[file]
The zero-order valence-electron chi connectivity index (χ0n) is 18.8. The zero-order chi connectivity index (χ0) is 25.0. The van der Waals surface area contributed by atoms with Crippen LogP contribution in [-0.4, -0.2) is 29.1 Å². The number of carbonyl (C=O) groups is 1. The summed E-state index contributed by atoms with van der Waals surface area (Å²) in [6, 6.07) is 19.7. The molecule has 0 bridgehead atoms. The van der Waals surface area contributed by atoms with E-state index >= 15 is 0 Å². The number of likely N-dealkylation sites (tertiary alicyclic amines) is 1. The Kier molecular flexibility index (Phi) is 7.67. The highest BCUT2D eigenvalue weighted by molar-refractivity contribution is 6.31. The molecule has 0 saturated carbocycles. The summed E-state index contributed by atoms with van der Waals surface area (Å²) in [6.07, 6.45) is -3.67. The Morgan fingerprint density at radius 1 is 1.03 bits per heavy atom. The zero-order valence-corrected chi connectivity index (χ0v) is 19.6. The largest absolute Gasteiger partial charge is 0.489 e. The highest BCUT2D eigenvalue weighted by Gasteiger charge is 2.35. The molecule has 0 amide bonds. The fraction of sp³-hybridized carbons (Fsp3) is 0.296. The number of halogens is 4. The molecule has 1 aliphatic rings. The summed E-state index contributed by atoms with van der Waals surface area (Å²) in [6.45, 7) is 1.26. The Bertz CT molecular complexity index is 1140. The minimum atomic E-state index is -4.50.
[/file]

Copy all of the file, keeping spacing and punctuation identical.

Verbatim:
The zero-order valence-electron chi connectivity index (χ0n) is 18.8. The zero-order chi connectivity index (χ0) is 25.0. The van der Waals surface area contributed by atoms with Crippen LogP contribution in [-0.4, -0.2) is 29.1 Å². The number of carbonyl (C=O) groups is 1. The summed E-state index contributed by atoms with van der Waals surface area (Å²) in [6, 6.07) is 19.7. The molecule has 0 bridgehead atoms. The van der Waals surface area contributed by atoms with E-state index >= 15 is 0 Å². The number of likely N-dealkylation sites (tertiary alicyclic amines) is 1. The Kier molecular flexibility index (Phi) is 7.67. The highest BCUT2D eigenvalue weighted by molar-refractivity contribution is 6.31. The molecule has 0 saturated carbocycles. The summed E-state index contributed by atoms with van der Waals surface area (Å²) in [6.07, 6.45) is -3.67. The Morgan fingerprint density at radius 1 is 1.03 bits per heavy atom. The zero-order valence-corrected chi connectivity index (χ0v) is 19.6. The largest absolute Gasteiger partial charge is 0.489 e. The highest BCUT2D eigenvalue weighted by Gasteiger charge is 2.35. The molecule has 0 amide bonds. The fraction of sp³-hybridized carbons (Fsp3) is 0.296. The number of halogens is 4. The molecule has 1 aliphatic rings. The summed E-state index contributed by atoms with van der Waals surface area (Å²) in [6.45, 7) is 1.26. The Bertz CT molecular complexity index is 1140. The minimum atomic E-state index is -4.50.